From a traditional perspective, Drakengard 3 is not what you would normally consider a good game. It's severely visually outclassed, it has myriad bugs and issues, and the gameplay is fair at best and tedious at worst. The original game, released a decade ago on the PlayStation 2, was much the same way. But what made that game memorable was its distinctly dark and twisted story in a world filled with horrible happenings and broken, deplorable characters. It was a train wreck, horrifying to look at and experience, but it kept you playing to see just how much more awful things could get. Nothing ended well for anyone involved, including the player, but it was fascinating regardless.
And that's precisely what Drakengard 3 is: utterly fascinating.
The game takes place in a miserable fantasy world where goddess-like beings called "intoners" rule the land and keep the masses appeased with their otherworldly songs. That peace is transformed into a bloody mess when the oldest of the intoners, Zero, decides that her five sisters (all named after numbers) need to die for reasons initially unclear. Zero's attack on her sisters ends in abject failure and the death of her dragon companion, but a year and a reconstructed body later, she is ready and rarin' to kill her estranged siblings again. To aid her this time around, she has Mikhail, the reincarnation of her previous dragon, by her side. Unfortunately, a wise old elder dragon this creature is definitely not; Mikhail is an inept pacifist who calls for nonviolent resolution as he whines about his bodily functions like a first grader.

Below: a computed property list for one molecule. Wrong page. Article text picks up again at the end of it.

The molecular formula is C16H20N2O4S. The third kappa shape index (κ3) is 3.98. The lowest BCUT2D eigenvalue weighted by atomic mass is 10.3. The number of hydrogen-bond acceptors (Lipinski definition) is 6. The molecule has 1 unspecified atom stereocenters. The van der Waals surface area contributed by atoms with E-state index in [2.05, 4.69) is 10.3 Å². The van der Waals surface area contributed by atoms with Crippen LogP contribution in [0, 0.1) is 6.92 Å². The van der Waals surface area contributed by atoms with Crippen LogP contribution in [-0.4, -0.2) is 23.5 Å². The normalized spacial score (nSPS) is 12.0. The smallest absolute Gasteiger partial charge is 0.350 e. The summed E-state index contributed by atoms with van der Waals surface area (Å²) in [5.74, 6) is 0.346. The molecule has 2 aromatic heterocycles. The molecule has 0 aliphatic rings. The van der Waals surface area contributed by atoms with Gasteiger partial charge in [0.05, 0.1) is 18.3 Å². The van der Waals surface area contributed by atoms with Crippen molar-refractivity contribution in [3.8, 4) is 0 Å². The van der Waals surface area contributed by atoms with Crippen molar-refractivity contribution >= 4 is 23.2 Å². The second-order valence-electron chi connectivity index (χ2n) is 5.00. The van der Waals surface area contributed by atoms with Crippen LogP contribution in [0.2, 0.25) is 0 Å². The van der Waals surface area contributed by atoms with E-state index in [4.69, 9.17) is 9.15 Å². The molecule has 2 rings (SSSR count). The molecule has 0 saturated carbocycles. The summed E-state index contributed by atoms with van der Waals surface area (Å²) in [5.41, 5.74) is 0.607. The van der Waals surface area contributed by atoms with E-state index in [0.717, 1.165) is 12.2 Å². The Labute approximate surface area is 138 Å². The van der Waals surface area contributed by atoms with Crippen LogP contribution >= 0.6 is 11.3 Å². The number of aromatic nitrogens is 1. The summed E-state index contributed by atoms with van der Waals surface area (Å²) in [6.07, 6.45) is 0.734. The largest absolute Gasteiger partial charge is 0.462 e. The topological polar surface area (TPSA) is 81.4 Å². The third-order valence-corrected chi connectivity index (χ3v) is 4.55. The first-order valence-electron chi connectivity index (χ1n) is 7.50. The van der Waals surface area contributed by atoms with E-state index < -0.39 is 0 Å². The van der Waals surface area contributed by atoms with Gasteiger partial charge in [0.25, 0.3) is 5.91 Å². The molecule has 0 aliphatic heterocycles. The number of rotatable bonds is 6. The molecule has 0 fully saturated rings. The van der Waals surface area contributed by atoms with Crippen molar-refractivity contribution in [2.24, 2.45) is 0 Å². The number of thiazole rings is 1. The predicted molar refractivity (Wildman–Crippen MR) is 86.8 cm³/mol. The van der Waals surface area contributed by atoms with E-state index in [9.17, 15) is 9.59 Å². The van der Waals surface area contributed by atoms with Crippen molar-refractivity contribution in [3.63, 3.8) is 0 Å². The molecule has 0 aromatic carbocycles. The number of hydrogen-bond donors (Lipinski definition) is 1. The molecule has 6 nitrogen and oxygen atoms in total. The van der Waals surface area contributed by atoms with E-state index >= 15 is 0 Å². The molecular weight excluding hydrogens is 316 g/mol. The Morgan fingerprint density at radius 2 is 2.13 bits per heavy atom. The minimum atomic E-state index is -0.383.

Drakengard 3 is a hack-and-slash action game. Zero runs through mostly linear fields, defeating foes with combos and special moves derived from four different weapon types (swords, spears, chakrams, and combat bracers). She can guard, dodge, and cancel her skills into defensive maneuvers as necessary. As she defeats foes, a flower-shaped blood meter fills up, and once it reaches a certain threshold, Zero can enter the incredibly powerful and near invincible intoner mode for a very limited time. Unlike in other games of this sort, the blood meter doesn't have to be full in order for you to enter intoner mode, though its level does limit the amount of time intoner mode lasts. This adds a bit of strategy to fighting--should you use intoner mode for short bursts of carnage, or save it for bigger, powerful foes?--but overall, nothing about combat is particularly noteworthy. It's certainly functional, and there's definitely a satisfaction to be had when going to town on a bunch of dimwitted soldiers and their giant monster companions, but it's a far cry from the likes of Bayonetta.